10. Sister Rosetta Tharpe. The Godmother of Rock and Roll. A Bisexual, guitar playing, boundary pushing, musical powerhouse who literally created rock and roll by fusing Delta Blues and New Orleans Jazz with her Gospel music. And yes, she was simultaneously bisexual and a worldwide Gospel sensation. When White artists began to copy her style and even get credit for it, she didn’t have much recourse. So she traveled to Europe and toured there for decades, creating a new following and performing to large crowds until just three years before her death in the 1970s. Still, even many music enthusiasts have never heard of her because her name gets buried under names like Elvis Presley who very much used her as inspiration.
    undefined

Do you have someone to add to the list? Tell me about them in the comments. I’m a history nerd who would actually be very interested.

10 Things About Racism

Black. Lives. Matter.

I want to start with that. And if you’re response to that is to say “All Lives Matter”, let’s talk. Yes, all lives DO matter. However, our culture, our government, our society has treated POC, ESPECIALLY the Black Community, like their lives don’t. So the mantra isn’t trying to say that White lives don’t matter, or that police lives don’t matter, or that any life doesn’t matter, but instead that all lives do, in fact, matter. So let’s stop leaving the Black lives out of that sentiment.

Black. Lives. Matter.

Now, I’m a White girl from the South. My family tree has a great many shades of brown running through it, but the melanin got real watered down by the time it got to me. I’m White. I didn’t realize the privilege associated with that until I was an adult. I knew racism existed, but there was a lot I didn’t understand.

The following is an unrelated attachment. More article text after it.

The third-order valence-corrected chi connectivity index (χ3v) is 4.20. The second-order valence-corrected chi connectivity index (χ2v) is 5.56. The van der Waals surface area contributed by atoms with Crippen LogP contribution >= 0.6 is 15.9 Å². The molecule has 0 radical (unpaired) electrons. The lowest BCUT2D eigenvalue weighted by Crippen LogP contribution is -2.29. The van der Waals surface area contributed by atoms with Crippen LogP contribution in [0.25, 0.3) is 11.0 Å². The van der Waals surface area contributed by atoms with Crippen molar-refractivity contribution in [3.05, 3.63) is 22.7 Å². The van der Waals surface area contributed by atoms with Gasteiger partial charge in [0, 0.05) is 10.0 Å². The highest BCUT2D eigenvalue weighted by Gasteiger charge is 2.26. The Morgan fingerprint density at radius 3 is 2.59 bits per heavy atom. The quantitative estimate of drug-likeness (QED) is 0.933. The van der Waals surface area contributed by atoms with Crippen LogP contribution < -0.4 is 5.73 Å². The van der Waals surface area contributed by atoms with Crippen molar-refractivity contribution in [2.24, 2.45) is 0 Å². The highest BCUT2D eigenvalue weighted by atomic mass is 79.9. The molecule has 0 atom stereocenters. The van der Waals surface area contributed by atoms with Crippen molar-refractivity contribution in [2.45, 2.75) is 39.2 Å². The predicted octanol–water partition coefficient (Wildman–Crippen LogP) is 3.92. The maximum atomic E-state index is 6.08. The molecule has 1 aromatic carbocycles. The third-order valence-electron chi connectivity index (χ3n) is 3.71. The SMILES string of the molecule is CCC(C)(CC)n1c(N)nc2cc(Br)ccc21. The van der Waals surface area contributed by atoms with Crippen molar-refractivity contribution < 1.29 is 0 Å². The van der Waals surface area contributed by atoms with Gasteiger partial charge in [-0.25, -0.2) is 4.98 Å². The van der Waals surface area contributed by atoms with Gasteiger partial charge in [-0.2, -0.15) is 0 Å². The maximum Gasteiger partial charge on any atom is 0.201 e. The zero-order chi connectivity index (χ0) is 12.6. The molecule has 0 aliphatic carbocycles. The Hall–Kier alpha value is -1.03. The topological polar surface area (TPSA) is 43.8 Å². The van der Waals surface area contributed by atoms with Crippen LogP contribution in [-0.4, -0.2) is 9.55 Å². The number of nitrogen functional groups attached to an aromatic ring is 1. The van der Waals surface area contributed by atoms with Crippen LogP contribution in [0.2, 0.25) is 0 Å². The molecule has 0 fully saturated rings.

And the difference between not being racist and being actively anti-racist? I’m still learning. But this topic is important. Too important to shy away from. I’m a Christian. I am called by my God to love my neighbor. And Jesus makes it VERY clear that my neighbors are not just the people who live next door, or who look like me, think like me, speak like me, etc. So I’m trying to learn.

Having said all that, I’m admitting I’m not qualified to lead the discussion on racism and being anti-racist. I’m doing a lot of reading and listening to people much better educated on the topic than myself.

So this month, I thought instead of rambling off ten facts that may or may not be relevant to your writing, I’d supply ten links to resources that are relevant to all our lives. I’m handing over the mic, so to speak, the best way I know how.

1.100 Ways White People Can Make Life Less Frustrating for People of Color. Pretty self-explanatory.

2. Sources to Help You Learn About Institutional Racism, a List from PBS News Hour A list of 100 books, podcasts, movies, articles, etc to help educate people about racism.

3. Access Ain’t Inclusion a Ted Talk by Anthony Jack: